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[966d] consists in refusing ever to choose as a Law-warden, or to number among those approved for excellence, a man who is not divine himself, nor has spent any labor over things divine.

Clinias
It is certainly just, as you say, that the man who is idle or incapable in respect of this subject should be strictly debarred from the ranks of the noble.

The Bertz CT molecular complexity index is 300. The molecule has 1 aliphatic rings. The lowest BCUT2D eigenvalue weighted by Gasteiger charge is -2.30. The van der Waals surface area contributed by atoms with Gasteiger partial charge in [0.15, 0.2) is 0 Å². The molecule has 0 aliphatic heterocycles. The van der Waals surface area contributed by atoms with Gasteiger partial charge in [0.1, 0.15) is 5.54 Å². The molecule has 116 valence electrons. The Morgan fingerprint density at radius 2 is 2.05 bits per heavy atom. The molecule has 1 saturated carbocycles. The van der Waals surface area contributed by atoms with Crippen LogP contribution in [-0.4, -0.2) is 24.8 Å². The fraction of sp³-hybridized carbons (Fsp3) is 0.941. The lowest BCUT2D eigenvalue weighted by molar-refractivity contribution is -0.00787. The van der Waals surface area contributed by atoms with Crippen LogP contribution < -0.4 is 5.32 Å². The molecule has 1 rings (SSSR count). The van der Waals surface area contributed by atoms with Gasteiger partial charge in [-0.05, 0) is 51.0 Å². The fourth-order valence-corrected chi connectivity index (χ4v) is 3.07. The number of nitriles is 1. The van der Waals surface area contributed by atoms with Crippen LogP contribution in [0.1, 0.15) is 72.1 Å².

Athenian
Are we assured, then, that there are two causes, amongst those we previously discussed,1 which lead to faith in the gods?

Clinias
What two?

Athenian
One is our dogma about the soul,—that it is the most ancient

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